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Joint Statement on Japan-United States Energy Cooperation

November 11, 1983

Prime Minister Nakasone and President Reagan share the view that further progress be made in energy trade and cooperation in oil, natural gas and coal between Japan and the United States as outlined in the following Joint Policy Statement recommended by the Japan-United States Energy Working Group:

Taking account of the energy prospects for the entire Pacific basin, the two countries agree that the sound expansion of U.S.–Japan energy trade will contribute to the further development of the close economic and energy security relationship which exists between the two countries.

They will continue to discuss and find ways of developing this trade for the mutual benefit of both countries, noting the importance of long-term cooperation, the central role of the private sector, and the need for a balance between economic cost and energy security.

Both countries consider Alaska to be a particularly promising area for joint development of energy resources. Both governments will encourage private sector discussions regarding the possibilities for such development.

With regard to trade in oil, gas and coal, we have agreed on the following next steps:

A. The U.S. and Japan recognize that if legislative barriers can be removed, the U.S. has the potential to ship substantial quantities of crude oil to Japan, thereby increasing economic incentives for U.S. oil production and helping to diversify Japan's energy sources. The U.S. will continue to keep under review the removal of restrictions on exports of domestic crude oil.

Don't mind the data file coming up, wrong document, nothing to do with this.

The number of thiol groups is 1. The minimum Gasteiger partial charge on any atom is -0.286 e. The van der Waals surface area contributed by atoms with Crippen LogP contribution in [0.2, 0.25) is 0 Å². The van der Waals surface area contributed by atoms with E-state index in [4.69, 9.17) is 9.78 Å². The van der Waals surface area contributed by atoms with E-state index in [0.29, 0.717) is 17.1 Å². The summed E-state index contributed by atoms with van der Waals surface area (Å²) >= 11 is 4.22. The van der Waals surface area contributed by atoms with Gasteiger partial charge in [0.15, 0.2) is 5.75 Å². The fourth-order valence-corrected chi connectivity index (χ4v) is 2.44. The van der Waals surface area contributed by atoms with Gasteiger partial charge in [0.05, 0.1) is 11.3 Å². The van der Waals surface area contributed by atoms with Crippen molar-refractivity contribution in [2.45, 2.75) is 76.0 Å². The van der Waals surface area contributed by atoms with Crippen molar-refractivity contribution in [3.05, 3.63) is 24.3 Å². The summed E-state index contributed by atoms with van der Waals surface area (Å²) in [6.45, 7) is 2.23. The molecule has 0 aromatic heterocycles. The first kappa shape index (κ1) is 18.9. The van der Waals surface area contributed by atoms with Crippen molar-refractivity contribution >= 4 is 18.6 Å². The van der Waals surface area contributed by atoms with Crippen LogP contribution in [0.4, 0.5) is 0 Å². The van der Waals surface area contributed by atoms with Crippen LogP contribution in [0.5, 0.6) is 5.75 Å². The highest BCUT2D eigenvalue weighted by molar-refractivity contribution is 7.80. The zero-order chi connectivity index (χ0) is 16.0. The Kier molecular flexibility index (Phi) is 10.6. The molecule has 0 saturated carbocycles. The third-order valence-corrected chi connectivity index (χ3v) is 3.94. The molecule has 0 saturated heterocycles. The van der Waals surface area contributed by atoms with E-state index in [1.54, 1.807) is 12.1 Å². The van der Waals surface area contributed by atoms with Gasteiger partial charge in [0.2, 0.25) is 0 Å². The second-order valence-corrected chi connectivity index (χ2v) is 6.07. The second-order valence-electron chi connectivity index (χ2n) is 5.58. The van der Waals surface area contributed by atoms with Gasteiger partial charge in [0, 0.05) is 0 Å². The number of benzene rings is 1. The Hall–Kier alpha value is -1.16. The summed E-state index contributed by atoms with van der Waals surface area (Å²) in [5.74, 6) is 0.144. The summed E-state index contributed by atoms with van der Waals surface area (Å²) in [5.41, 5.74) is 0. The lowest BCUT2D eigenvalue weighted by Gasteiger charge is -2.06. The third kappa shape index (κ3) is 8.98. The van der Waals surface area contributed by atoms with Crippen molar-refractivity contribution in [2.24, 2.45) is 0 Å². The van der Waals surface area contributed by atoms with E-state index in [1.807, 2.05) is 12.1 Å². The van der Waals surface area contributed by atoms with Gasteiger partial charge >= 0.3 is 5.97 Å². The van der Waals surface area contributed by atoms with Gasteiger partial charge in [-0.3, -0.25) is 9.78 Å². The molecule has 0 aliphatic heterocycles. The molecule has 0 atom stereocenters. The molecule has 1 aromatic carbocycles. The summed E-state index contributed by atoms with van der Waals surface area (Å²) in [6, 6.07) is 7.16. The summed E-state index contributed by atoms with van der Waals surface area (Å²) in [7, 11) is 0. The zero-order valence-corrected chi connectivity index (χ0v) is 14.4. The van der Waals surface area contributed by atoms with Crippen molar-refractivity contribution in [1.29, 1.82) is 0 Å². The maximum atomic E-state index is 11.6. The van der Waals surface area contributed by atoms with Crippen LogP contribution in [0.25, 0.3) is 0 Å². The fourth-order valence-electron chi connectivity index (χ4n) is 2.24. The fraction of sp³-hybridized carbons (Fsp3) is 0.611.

B. The U.S. and Japan will encourage private industry in both countries to undertake now the pre-feasibility or feasibility studies necessary to determine the extent to which Alaskan natural gas can be jointly developed by U.S. and Japanese interests.

C. The U.S. and Japan will encourage private industry in both countries to discuss the possibility of concluding longterm coal contracts and jointly developing mines and transportation systems to make American coal more competitive in the Japanese market.

D. In this regard, the two countries welcome the examinations underway of the technical and economic aspects of several steam coal projects by private companies concerned on both sides. As economic recovery proceeds, Japan will encourage its industries to consider purchase of more competitively priced U.S. steam coal to meet future demands not already covered by existing contracts. In addition, Japan will invite the private sector concerned to explore the possibility of further increasing substitution of coal for oil in electrical generation.

E. With regard to metallurgical coal, both sides noted that the depressed state of world steel manufacturing had reduced demand for traded coal. However, in view of the fact that the U.S. has been a major supplier to the Japanese market, both sides will endeavor to maintain the level of Japanese imports of U.S. coal. Japan expects that imports of competitively priced U.S. metallurgical coal will not continue to decline, and will encourage its steel industry to increase U.S. coal imports when conditions in the industry permit.

F. As a first step toward developing U.S.–Japan coal trade, from a mid- to longterm prospective, a mission composed of representatives of major Japanese coal users and other appropriate interests will visit the U.S. to meet with major coal mining and transportation interests. The purpose of this mission will be to explore the possibility of expanding coal trade between the U.S. and Japan, and the possibility of conducting a major study of the opportunities for reducing the delivered price in Japan of U.S. coal.

Ronald Reagan, Joint Statement on Japan-United States Energy Cooperation Online by Gerhard Peters and John T. Woolley, The American Presidency Project

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